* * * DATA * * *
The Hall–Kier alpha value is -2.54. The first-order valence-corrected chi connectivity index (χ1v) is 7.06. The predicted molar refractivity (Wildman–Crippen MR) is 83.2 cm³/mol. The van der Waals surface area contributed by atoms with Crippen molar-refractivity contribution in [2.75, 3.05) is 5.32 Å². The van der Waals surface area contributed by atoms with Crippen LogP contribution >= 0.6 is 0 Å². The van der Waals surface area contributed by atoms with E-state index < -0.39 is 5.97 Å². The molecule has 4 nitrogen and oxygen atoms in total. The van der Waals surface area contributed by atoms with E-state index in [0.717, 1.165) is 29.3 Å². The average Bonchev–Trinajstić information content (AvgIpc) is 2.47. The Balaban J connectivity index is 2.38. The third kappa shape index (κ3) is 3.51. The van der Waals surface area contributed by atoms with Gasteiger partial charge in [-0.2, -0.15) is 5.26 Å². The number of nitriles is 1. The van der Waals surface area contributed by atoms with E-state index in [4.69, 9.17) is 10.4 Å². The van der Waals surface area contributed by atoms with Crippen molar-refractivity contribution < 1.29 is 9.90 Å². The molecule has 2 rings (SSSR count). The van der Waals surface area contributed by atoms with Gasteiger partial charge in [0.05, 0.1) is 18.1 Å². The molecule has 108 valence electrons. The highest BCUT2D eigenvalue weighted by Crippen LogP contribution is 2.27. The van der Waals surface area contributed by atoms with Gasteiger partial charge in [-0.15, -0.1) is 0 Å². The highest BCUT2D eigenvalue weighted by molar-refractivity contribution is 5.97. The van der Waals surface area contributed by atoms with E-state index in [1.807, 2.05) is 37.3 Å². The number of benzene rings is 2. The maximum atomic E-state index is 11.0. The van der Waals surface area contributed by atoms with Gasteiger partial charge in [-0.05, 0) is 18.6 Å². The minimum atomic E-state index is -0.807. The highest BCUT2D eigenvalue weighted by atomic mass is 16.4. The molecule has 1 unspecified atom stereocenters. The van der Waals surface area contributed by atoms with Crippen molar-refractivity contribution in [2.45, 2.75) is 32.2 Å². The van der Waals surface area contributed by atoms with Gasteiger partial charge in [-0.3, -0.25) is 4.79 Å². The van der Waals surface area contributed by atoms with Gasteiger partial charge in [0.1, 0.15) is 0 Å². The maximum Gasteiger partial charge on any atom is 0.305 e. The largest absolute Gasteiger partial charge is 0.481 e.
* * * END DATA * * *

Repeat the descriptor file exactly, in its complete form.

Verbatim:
The Hall–Kier alpha value is -2.54. The first-order valence-corrected chi connectivity index (χ1v) is 7.06. The predicted molar refractivity (Wildman–Crippen MR) is 83.2 cm³/mol. The van der Waals surface area contributed by atoms with Crippen molar-refractivity contribution in [2.75, 3.05) is 5.32 Å². The van der Waals surface area contributed by atoms with Crippen LogP contribution >= 0.6 is 0 Å². The van der Waals surface area contributed by atoms with E-state index < -0.39 is 5.97 Å². The molecule has 4 nitrogen and oxygen atoms in total. The van der Waals surface area contributed by atoms with E-state index in [0.717, 1.165) is 29.3 Å². The average Bonchev–Trinajstić information content (AvgIpc) is 2.47. The Balaban J connectivity index is 2.38. The third kappa shape index (κ3) is 3.51. The van der Waals surface area contributed by atoms with Gasteiger partial charge in [-0.2, -0.15) is 5.26 Å². The number of nitriles is 1. The van der Waals surface area contributed by atoms with E-state index in [4.69, 9.17) is 10.4 Å². The van der Waals surface area contributed by atoms with Crippen molar-refractivity contribution < 1.29 is 9.90 Å². The molecule has 2 rings (SSSR count). The van der Waals surface area contributed by atoms with Gasteiger partial charge in [0.05, 0.1) is 18.1 Å². The molecule has 108 valence electrons. The highest BCUT2D eigenvalue weighted by Crippen LogP contribution is 2.27. The van der Waals surface area contributed by atoms with Gasteiger partial charge in [-0.15, -0.1) is 0 Å². The highest BCUT2D eigenvalue weighted by molar-refractivity contribution is 5.97. The van der Waals surface area contributed by atoms with E-state index in [1.807, 2.05) is 37.3 Å². The number of benzene rings is 2. The maximum atomic E-state index is 11.0. The van der Waals surface area contributed by atoms with Gasteiger partial charge in [-0.05, 0) is 18.6 Å². The minimum atomic E-state index is -0.807. The highest BCUT2D eigenvalue weighted by atomic mass is 16.4. The molecule has 1 unspecified atom stereocenters. The van der Waals surface area contributed by atoms with Crippen molar-refractivity contribution in [2.45, 2.75) is 32.2 Å². The van der Waals surface area contributed by atoms with Gasteiger partial charge in [-0.3, -0.25) is 4.79 Å². The van der Waals surface area contributed by atoms with Gasteiger partial charge in [0.1, 0.15) is 0 Å². The maximum Gasteiger partial charge on any atom is 0.305 e. The largest absolute Gasteiger partial charge is 0.481 e.